If you use any websites that rely on Flash, such as i-Ready, you may have discovered they have trouble on chromebooks. This is because Flash has been slowly going away for a few years now and Google finally disabled it. They're not alone. Apple did this with Safari in June 2016 and iPhones way back in 2007. FireFox will be doing it in 2017.
If you need to keep Flash running on a chromebook for a bit longer, you can do it using the directions below.
Open a new tab and go to "chrome://plugins".
Look for "Adobe Flash Player" and check "Always allowed to run".
If you're using a Mac and it goes to the screen saver or goes to sleep, sometimes it will "lock." When it wakes up, it will ask for your password to unlock. It just wants to make sure that you're really you and not someone who sneaked up while you were out of the room.
If this feature is getting in the way, you can adjust it.
First, go to the Apple menu and select System Preferences.
Next, click on the "Security & Privacy" icon.
Lastly, make the adjustments you want. This could include lengthening the delay so it is 15 minutes or even an hour instead of 5. You could even turn it off entirely.
First, you use LucidChart to make a mind-map, flow chart, food web, organizational chart, or some other chart. Then you designate areas of the chart as "slides." When you're ready to present the chart, LucidCharts will zoom in to the first slide, then the second, and so on.
For a better explanation, check out this one minute video.
If you're familiar with Prezi, this is similar. Unlike Prezi, LucidChart can store its files inside Google Drive, right next to your other files. LucidChart is also capable of more complex charts and making charts for printing.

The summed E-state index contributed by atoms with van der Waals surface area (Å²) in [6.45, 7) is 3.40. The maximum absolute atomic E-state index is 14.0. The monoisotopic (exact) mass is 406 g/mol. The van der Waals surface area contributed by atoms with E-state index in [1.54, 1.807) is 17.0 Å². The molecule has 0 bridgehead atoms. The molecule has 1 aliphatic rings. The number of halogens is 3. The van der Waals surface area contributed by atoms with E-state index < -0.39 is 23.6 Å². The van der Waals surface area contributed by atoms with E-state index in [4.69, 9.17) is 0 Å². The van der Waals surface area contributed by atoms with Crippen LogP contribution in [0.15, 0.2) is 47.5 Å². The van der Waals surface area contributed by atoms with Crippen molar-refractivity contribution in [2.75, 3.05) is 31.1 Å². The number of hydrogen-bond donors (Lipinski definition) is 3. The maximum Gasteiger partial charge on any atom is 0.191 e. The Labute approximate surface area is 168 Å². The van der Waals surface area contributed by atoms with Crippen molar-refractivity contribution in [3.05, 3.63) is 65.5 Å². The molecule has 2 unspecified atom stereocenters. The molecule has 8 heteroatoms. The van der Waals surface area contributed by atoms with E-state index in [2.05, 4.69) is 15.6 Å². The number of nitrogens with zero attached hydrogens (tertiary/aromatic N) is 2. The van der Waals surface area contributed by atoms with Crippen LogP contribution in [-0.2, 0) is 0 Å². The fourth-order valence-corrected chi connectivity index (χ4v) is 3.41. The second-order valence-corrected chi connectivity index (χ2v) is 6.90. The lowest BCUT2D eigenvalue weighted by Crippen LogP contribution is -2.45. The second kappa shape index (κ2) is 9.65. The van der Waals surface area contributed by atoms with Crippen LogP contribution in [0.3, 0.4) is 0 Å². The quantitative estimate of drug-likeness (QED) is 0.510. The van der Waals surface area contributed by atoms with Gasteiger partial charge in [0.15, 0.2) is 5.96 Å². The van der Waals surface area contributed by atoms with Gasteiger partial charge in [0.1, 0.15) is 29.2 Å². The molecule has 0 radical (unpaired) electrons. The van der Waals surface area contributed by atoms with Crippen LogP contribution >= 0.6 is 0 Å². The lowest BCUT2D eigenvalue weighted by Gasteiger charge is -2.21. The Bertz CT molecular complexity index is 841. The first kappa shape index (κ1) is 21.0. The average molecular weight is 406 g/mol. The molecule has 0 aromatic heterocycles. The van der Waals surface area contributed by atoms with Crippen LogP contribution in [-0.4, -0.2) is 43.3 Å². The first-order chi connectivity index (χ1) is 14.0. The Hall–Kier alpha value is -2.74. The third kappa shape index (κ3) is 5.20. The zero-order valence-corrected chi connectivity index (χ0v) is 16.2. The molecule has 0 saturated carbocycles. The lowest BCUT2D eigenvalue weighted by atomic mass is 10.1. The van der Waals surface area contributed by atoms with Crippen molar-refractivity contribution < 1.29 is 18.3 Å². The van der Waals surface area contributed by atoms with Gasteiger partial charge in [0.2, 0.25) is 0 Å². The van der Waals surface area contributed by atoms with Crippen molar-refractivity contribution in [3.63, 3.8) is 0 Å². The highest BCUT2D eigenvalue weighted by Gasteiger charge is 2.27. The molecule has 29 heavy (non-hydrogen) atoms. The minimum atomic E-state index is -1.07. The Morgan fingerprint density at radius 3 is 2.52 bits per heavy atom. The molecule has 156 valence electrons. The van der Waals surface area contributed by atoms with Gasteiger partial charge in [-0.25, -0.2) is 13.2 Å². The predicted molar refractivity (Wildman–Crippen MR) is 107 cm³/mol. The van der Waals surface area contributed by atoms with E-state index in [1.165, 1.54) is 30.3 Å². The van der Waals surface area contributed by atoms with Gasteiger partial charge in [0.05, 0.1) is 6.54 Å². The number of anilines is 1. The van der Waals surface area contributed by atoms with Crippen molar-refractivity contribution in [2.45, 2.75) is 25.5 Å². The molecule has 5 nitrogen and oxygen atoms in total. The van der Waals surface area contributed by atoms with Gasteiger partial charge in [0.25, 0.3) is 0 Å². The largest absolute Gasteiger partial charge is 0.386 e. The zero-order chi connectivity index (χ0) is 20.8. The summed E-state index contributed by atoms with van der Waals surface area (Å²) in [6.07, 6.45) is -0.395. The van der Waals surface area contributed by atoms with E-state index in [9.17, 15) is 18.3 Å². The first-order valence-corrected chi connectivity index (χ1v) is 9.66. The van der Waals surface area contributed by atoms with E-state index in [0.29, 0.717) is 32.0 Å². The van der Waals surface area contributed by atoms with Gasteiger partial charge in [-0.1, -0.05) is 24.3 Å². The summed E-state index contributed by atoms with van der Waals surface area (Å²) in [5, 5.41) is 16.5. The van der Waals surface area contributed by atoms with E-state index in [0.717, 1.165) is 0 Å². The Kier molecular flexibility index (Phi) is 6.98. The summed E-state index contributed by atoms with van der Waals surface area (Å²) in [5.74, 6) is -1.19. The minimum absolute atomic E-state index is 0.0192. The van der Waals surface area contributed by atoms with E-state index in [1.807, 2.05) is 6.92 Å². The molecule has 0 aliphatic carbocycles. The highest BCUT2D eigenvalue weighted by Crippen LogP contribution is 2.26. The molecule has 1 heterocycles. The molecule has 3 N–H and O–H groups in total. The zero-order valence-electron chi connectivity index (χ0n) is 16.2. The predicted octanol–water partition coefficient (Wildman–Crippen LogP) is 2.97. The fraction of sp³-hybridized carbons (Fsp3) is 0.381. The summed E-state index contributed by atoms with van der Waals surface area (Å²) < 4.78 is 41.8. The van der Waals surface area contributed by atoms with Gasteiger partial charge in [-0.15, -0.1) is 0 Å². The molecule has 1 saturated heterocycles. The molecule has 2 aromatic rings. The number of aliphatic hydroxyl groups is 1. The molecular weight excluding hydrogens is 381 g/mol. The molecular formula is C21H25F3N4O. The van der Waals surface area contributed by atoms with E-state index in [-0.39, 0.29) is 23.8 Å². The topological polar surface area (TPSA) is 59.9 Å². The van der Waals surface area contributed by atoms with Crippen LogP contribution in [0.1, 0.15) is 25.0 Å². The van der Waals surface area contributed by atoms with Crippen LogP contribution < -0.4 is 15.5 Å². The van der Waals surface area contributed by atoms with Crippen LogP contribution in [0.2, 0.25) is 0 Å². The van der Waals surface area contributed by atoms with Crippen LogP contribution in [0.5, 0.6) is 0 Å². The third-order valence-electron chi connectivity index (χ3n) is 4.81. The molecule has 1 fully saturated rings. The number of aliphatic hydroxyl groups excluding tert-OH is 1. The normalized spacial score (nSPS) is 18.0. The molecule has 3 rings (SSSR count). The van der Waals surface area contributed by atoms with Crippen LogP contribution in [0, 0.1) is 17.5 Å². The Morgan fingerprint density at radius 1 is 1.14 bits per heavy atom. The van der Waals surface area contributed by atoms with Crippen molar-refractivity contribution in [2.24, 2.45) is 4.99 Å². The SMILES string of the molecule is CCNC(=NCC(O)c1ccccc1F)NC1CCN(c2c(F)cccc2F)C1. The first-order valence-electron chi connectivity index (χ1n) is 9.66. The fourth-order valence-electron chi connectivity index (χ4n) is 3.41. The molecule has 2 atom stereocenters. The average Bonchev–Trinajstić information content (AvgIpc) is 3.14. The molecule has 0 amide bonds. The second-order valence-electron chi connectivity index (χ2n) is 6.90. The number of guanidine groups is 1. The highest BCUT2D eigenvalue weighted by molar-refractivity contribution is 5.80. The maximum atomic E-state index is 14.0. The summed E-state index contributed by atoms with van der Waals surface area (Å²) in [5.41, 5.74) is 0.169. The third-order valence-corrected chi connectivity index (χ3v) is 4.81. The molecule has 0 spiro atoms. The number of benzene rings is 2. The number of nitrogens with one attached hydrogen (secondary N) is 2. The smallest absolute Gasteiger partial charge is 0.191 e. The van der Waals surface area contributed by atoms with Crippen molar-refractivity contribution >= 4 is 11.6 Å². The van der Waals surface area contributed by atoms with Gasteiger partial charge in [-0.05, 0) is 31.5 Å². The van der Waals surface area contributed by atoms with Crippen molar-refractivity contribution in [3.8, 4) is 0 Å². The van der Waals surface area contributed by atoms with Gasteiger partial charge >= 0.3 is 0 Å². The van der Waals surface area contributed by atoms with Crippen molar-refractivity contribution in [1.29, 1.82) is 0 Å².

To give this a try, just go to your Drive and click on "New". Then go to "More" and "Lucidchart".
If you want an easy-to-build, "Jeopardy"-like game show to run in class, check out Flippity Quiz Show.
Just click on "this template" and then "Make a copy" and you'll get a spreadsheet.
Change the headers from "Category1", etc. to the categories that you want to use.
The lines have labels like "100Q" to show that its the 100 point Question or "100A" for the 100 point Answer. Change the questions and answers (and categories) to suit your needs.
When you're done, click on "Get the Link Here" at the bottom of the screen. Follow those directions, and you'll get a link named "Click here to go to your Flippity Quiz Show".
When its time to run the game show, turn on your projector, open this file, and click on the link. That will open up your quiz show. The quiz show can have up to six teams by using the "+" and "-" buttons at the bottom of the screen.
You can now have a custom icon for yourself (a.k.a. avatar) in Google Classroom. This personalizes your online classroom a bit and gives a little visual feedback to students by putting your avatar next to anything you write.
If you want to use a custom avatar, you can set it up with the following steps.
Pick out your avatar. This can be any photo you took with your phone, found online, or anywhere else. For a professional look, use a photo like those on ID badges or in the yearbook.
If you've ever needed a quick way to build a small sign or flier quickly, give PikToChart.com a try. It provides a way to build "infographics" - highly visual documents that communicate tips and/or data. It lets you quickly make things like this:
Some ways to use PikToChart include making a sign for your classroom, a flier for an event, or having students color code maps as an assignment. Students can even research a topic and build an infographic as a summary of their research or as a presentation tool.